This is probably the most gratifying mod, as when it's done right, it can really boost your plane performance and enable you to do some really fun things.  The things you can do?  How about belly take offs without landing gear and vertical flights to high altitude. The biggest thing to take note of here is that this plane is limited on the size of the propeller that can be installed.  I've only been able to upgrade to a maximum 6 inch propeller.  This means that you will need to turn this propeller faster to get the extra thrust needed to be able to do the things I mentioned above.  So, the Kv rating of a motor becomes an important factor to keep in mind.  The Kv rating refers to the RPMs per volt rating of the motor.  I recommend 2200Kv brushless motor.  This is a bit high, but a 1400Kv motor, while certainly enough power, will not give the really fun performance we're looking for.  We also do not want a motor that is too small and so we will want to look for a motor that is rated in the 250 to 400 watt range.  This will ensure that the motor will handle the current and voltage without overheating.  Once your motor is selected, then you need to find a speed controller that will handle the current rating of the motor.  Also look for a speed controller that will be easy to program or need no programming, and has an adequate BEC to power your receiver and servos.  Depending on the pieces that you put together you may need to modify your power connectors at the battery or motor.  I was able to purchase my battery, ESC, and brushless motor from the same company (Turnegy) and so they all fit together without any changes needed.  Unless an in-runner brushless motor of the same diameter is found, you will be using and out-runner that will need special mounting.  I cut the motor nacelle back and added a wooden fire wall.  This was placed such that the propeller would be located in the same place as the original.  This post will show exactly what I did to upgrade my ESC and motor.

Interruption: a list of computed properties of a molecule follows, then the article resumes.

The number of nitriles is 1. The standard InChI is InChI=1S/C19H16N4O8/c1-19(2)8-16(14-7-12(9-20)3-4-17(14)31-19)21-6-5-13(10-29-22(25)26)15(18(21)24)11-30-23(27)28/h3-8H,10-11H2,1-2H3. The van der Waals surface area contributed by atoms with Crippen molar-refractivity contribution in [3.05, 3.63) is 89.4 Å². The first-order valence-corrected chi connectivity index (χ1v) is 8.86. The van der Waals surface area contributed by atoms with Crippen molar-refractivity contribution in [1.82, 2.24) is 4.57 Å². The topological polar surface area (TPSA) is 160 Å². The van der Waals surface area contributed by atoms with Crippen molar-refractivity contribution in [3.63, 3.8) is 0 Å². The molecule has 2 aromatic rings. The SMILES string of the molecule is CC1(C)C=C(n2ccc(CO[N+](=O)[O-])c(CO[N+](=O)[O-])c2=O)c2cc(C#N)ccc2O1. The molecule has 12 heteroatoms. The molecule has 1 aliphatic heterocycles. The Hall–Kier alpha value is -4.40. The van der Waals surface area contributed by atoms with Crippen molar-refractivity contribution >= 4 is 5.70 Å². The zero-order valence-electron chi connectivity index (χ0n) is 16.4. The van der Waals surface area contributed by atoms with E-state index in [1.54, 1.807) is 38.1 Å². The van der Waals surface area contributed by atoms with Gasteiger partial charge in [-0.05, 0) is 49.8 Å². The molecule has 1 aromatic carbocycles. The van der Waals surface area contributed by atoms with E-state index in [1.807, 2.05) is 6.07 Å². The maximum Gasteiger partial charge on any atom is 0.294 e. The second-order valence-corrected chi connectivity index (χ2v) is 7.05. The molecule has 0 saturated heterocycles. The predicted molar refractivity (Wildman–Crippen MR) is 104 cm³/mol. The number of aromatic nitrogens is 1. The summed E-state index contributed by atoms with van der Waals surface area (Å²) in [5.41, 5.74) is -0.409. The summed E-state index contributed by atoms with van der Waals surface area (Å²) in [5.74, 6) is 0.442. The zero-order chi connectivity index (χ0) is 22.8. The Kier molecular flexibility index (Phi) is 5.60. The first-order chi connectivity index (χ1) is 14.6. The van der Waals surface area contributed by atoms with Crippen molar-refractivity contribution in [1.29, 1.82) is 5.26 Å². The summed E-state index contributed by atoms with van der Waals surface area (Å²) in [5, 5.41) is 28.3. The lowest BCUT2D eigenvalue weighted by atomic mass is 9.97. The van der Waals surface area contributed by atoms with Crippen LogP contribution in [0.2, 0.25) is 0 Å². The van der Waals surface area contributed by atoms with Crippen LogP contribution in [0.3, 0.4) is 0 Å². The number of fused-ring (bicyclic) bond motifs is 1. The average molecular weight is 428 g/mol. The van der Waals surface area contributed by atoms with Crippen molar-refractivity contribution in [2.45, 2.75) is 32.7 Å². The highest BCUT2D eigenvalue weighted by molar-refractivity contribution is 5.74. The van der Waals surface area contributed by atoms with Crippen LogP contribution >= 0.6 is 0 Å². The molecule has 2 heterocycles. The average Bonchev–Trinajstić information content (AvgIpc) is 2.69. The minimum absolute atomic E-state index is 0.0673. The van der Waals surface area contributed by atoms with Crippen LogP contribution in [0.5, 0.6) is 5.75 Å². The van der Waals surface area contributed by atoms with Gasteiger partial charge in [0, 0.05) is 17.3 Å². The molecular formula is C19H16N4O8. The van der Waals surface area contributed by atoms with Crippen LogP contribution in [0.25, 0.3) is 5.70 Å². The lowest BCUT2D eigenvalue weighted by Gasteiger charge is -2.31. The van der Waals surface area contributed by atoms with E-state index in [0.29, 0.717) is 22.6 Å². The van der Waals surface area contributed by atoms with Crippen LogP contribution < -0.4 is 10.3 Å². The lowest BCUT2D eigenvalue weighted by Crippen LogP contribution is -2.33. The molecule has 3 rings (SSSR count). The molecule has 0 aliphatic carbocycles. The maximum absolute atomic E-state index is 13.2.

Thanks for stopping by my blog.  Please feel free to post comments, good or bad, and be sure to come back and check for future posts.